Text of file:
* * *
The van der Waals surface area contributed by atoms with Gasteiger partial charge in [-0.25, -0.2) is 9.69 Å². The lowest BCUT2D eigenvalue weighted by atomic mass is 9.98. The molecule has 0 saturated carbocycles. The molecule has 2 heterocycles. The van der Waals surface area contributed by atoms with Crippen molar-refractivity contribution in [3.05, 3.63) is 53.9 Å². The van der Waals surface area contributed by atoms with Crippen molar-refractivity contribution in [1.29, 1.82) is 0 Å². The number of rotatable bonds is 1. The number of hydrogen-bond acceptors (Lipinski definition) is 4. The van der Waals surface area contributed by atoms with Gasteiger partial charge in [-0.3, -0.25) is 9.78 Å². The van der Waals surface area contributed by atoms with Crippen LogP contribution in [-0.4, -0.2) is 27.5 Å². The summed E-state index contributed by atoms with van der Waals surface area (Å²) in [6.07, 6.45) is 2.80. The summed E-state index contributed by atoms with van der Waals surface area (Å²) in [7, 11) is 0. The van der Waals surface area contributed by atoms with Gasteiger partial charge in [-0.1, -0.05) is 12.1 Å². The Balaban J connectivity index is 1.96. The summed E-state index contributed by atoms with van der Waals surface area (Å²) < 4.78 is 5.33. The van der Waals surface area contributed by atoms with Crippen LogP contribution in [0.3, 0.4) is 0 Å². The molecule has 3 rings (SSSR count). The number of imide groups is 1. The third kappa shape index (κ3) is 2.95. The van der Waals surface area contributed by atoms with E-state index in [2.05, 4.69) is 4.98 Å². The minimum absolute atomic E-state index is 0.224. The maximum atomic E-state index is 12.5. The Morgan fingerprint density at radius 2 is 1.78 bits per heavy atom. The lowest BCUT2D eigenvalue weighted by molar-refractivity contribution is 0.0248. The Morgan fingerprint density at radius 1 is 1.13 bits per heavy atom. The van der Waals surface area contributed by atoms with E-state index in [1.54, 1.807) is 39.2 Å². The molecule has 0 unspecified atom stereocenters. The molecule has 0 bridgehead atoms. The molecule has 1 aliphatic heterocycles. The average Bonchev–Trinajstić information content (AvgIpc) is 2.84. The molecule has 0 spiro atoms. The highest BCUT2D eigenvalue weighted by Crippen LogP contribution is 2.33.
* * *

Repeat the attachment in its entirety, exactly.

The van der Waals surface area contributed by atoms with Gasteiger partial charge in [-0.25, -0.2) is 9.69 Å². The lowest BCUT2D eigenvalue weighted by atomic mass is 9.98. The molecule has 0 saturated carbocycles. The molecule has 2 heterocycles. The van der Waals surface area contributed by atoms with Crippen molar-refractivity contribution in [3.05, 3.63) is 53.9 Å². The van der Waals surface area contributed by atoms with Crippen molar-refractivity contribution in [1.29, 1.82) is 0 Å². The number of rotatable bonds is 1. The number of hydrogen-bond acceptors (Lipinski definition) is 4. The van der Waals surface area contributed by atoms with Gasteiger partial charge in [-0.3, -0.25) is 9.78 Å². The van der Waals surface area contributed by atoms with Crippen LogP contribution in [-0.4, -0.2) is 27.5 Å². The summed E-state index contributed by atoms with van der Waals surface area (Å²) in [6.07, 6.45) is 2.80. The summed E-state index contributed by atoms with van der Waals surface area (Å²) in [7, 11) is 0. The van der Waals surface area contributed by atoms with Gasteiger partial charge in [-0.1, -0.05) is 12.1 Å². The Balaban J connectivity index is 1.96. The summed E-state index contributed by atoms with van der Waals surface area (Å²) < 4.78 is 5.33. The van der Waals surface area contributed by atoms with Crippen LogP contribution in [0.3, 0.4) is 0 Å². The molecule has 3 rings (SSSR count). The number of imide groups is 1. The third kappa shape index (κ3) is 2.95. The van der Waals surface area contributed by atoms with E-state index in [2.05, 4.69) is 4.98 Å². The minimum absolute atomic E-state index is 0.224. The maximum atomic E-state index is 12.5. The Morgan fingerprint density at radius 2 is 1.78 bits per heavy atom. The lowest BCUT2D eigenvalue weighted by molar-refractivity contribution is 0.0248. The Morgan fingerprint density at radius 1 is 1.13 bits per heavy atom. The van der Waals surface area contributed by atoms with E-state index in [1.54, 1.807) is 39.2 Å². The molecule has 0 unspecified atom stereocenters. The molecule has 0 bridgehead atoms. The molecule has 1 aliphatic heterocycles. The average Bonchev–Trinajstić information content (AvgIpc) is 2.84. The molecule has 0 spiro atoms. The highest BCUT2D eigenvalue weighted by Crippen LogP contribution is 2.33.